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 MICROBIAL EVOLUTION AND CO-ADAPTATION according to their origins (e.g., zoonotic diseases from wildlife; vector-borne pathogens; drug-resistant pathogens; Jones et al., 2008). For EIDs of wildlife origin (the high-profile zoonoses), these hotspots are primarily tropical areas where wildlife diversity is highest, and particularly where human density is also high, as occurs in southern Brazil, northern India and Bangladesh, and Southeast Asia (Figure 5-22). However, Europe and the United States also have significant potential for zoonotic disease emergence, due to continued, high-level environ- mental changes. However, perhaps one of the key findings of our analysis is that if we plot out the geographic distribution of all 17,000 JID authors, we find that the global effort for infectious disease research has largely focused on regions from where the next EID is least likely to emerge. Indeed, few EID hotspots—located pri- marily in developing countries—are under thorough surveillance for infectious pathogens (Jones et al., 2008). We therefore concluded that global efforts to detect emerging infections should be slightly refocused to the Tropics if we are to rapidly intervene with this process of emergence. Using Predictive Approaches: “Smart Surveillance” Can we use this hotspot approach to increase our capacity for preventing the next EID? If we return to Nipah virus, we see that this emerging pathogen fits into the high-profile group of zoonoses that are lethal to humans and have emerged from wildlife in tropical regions. During the last decade, antibodies to this patho- gen have been reported in bats across Southeast Asia, South Asia, Madagascar, China, and even continental Africa. But this knowledge has been gleaned through different groups working independently and often serendipitously. There has been no focused, global surveillance for viruses related to NiV in bats. If we examine the wildlife zoonotic disease hotspot map (Figure 5-22) in one of the highest risk regions, Bangladesh, the human population has been subject to a series of repeated outbreaks of NiV with higher case-fatality rates than in Malaysia (average around 70 percent), evidence of foodborne infection, and evidence of up to five chains of human-to-human transmission. Bangladesh has the densest population of any country on Earth that is not an urban city-state: 2,595 people per square mile, as compared with a global average of 128 persons per square mile (the United States has 80 people per square mile; http://www. worldatlas.com, 2006). The country also has surprisingly high wildlife diversity, given its population. Thus, it appears that in Bangladesh, Nipah virus is closer to stage three, or pandemic emergence. This raises important questions: Why were there no programs to identify NiV in Bangladesh once the virus was discovered in Malaysia? What other regions globally might harbor spillover of NiV or related viruses? What other zoonotic pathogens might be lurking in the South Asia hot- spot within bats or other wildlife hosts? I propose that a more efficient strategy to address future emerging diseases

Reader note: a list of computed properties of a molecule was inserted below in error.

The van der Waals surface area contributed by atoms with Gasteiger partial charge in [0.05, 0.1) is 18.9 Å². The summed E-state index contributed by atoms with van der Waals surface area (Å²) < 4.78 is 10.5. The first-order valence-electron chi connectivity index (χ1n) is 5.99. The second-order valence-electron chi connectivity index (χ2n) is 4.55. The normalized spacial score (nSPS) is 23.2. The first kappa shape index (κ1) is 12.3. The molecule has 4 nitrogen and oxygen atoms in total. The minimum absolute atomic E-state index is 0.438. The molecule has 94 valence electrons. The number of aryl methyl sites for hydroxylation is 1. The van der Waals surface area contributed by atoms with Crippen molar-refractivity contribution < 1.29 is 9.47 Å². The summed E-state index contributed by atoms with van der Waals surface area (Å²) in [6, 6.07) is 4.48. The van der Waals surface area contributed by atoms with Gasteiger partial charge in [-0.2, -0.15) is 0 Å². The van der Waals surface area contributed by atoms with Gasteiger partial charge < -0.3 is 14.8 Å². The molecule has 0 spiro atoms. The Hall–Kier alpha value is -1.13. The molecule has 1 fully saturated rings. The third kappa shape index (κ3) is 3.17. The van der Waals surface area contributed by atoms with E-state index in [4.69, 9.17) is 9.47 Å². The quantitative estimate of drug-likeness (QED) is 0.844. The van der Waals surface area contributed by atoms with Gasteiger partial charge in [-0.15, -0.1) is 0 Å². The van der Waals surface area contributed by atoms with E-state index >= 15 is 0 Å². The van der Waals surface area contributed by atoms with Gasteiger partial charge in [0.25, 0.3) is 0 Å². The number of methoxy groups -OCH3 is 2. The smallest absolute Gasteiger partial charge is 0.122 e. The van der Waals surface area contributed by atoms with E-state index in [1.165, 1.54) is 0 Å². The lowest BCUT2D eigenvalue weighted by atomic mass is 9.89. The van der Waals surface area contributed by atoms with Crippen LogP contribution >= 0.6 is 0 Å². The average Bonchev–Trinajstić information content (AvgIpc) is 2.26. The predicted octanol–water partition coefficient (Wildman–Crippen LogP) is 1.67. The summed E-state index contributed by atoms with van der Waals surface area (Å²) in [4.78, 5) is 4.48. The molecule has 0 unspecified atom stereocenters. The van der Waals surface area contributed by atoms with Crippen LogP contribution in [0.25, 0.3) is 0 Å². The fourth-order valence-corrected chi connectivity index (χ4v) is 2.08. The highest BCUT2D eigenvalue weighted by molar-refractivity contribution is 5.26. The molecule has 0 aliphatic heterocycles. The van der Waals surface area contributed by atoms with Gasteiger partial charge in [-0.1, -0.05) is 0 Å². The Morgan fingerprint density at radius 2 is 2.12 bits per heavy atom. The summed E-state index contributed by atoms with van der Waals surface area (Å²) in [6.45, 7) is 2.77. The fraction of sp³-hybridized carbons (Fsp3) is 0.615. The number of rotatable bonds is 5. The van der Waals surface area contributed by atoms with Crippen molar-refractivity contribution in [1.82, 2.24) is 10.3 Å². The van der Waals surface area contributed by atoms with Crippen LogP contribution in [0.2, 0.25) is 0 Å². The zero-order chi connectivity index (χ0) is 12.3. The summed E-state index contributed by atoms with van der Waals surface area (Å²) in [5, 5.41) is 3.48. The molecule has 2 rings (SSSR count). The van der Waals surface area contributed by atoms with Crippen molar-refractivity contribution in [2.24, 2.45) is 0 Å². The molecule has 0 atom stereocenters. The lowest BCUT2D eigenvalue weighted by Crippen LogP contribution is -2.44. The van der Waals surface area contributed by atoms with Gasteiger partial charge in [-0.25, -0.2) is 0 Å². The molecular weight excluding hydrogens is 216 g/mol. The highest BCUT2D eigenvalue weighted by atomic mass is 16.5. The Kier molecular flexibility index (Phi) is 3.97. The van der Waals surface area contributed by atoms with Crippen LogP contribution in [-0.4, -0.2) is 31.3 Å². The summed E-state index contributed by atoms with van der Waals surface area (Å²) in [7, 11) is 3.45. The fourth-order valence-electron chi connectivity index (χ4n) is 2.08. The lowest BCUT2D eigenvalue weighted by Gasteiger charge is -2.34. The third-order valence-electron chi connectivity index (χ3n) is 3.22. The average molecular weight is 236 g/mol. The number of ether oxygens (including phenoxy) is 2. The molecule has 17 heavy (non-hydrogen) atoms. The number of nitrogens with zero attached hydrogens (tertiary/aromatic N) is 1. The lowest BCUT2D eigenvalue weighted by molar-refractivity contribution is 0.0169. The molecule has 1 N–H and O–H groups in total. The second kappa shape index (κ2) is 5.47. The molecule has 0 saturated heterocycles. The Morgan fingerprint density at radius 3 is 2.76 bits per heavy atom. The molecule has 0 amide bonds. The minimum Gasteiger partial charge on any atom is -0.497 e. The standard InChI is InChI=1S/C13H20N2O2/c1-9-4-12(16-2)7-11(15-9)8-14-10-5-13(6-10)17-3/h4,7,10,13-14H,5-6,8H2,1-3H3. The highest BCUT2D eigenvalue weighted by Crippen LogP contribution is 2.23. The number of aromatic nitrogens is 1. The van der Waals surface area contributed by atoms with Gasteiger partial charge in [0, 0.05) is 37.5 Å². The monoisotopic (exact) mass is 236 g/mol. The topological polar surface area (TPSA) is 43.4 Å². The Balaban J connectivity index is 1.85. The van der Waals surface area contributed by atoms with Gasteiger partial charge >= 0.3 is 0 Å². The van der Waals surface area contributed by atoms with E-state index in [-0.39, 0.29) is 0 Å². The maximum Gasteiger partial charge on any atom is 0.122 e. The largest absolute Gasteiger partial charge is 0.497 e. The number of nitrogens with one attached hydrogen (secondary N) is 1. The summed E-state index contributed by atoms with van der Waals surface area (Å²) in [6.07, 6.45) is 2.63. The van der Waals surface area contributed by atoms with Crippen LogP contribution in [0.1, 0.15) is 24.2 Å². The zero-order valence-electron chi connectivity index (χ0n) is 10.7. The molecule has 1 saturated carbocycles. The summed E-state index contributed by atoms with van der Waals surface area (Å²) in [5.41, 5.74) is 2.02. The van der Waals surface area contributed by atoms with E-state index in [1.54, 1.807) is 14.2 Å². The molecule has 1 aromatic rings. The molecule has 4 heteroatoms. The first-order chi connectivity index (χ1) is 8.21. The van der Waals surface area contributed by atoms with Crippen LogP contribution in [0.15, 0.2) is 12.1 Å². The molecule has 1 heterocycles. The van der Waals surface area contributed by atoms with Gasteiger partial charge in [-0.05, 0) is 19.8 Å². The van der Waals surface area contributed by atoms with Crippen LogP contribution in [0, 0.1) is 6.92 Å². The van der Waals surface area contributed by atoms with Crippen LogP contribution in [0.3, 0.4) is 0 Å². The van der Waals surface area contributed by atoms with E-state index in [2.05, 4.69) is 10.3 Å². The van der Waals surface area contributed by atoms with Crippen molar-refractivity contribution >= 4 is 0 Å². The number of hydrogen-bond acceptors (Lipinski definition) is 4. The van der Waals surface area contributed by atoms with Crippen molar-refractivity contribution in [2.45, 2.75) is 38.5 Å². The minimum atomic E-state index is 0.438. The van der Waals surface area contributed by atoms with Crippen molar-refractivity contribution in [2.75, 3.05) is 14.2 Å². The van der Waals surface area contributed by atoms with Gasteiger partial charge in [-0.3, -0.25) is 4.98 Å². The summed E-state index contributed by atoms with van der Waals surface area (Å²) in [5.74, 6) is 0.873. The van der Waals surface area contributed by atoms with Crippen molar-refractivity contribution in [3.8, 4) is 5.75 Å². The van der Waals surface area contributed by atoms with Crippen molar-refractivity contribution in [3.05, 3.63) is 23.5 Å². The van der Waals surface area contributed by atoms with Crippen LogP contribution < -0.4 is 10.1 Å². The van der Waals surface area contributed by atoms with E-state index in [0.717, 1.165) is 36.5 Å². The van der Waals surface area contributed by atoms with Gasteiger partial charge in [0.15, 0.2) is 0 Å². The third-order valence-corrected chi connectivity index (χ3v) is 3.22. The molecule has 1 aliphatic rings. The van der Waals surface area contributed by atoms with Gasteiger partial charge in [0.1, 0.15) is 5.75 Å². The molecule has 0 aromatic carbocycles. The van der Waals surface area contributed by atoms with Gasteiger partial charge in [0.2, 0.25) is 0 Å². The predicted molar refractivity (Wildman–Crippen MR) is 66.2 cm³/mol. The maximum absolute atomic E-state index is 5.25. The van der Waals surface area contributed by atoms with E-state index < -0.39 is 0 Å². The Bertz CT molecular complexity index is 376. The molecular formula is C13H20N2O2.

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FIGURE 5-22 Global distribution of the relative risk of an EID event. Maps are derived for EID events caused by (a) zoonotic pathogens Figure 5-22 COLOR.eps from wildlife; (b) zoonotic pathogens from nonwildlife; (c) drug-resistant pathogens; and (d) vector-borne pathogens. Green corresponds to bitmap image lower values; red to higher values. landscape SOURCE: Jones et al. (2008). 

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 MICROBIAL EVOLUTION AND CO-ADAPTATION is to combine rigorous analyses of the fine-scale ecological and demographic changes within hotspot regions (the risk factors) with state-of-the-art molecular approaches to viral discovery. This will give us a more accurate predictive model for future disease emergence, and better definition of the size and diversity of the zoonotic pool. Techniques such as pyrosequencing and mass tag polymerase chain reaction (PCR) will rapidly decrease the expense and logistical challenges involved in identifying new viral groups, and if applied to key groups of wildlife species (those most often responsible for disease emergence in the past) within hotspot regions, will provide the most cost-effective way to proactively address the EID challenge. This model for virus-hunting in the future is, of course, still somewhat crude. It is impossible, for example, to determine the future ability of a novel virus to jump hosts successfully to humans, and its likely pathogenicity. However, by focusing first on viral groups known to be pathogenic, and by target- ing viral discovery within these clades, significant progress can be made toward dealing with the EID threat. Acknowledgments The work described in this chapter was carried out by a large number of collaborators, including members of the Henipavirus Ecology Research Group (HERG),14 especially Jon Epstein (Consortium for Conservation Medicine) and Juliet Pulliam (Fogarty International Center). The work on West Nile virus and avian influenza was led by A. Marm Kilpatrick (Consortium for Conservation Medicine, University of California Santa Cruz) and the hotspots analyses were conducted in collaboration with Kate Jones (Institute of Zoology) and Marc A. Levy (Center for International Earth Science Information Network, Columbia). This work was supported in part by a National Institutes of Health/National Science Foundation “Ecology of Infectious Diseases” award from the John E. Fogarty International Center R01-TW00824, by core funding to the Consortium for Conservation Medicine from the V. Kann Rasmussen Foundation and is published in collaboration with the Australian Biosecurity Cooperative Research Center for Emerging Infectious Diseases (AB-CRC). REFERENCES Overview References IOM (Institute of Medicine). 1992. Emerging infections: microbial threats to health in the United States. Washington, DC: National Academy Press. ———. 2003. Microbial threats to health: emergence, detection, and response. Washington, DC: The National Academies Press. 14 See http://www.henipavirus.org.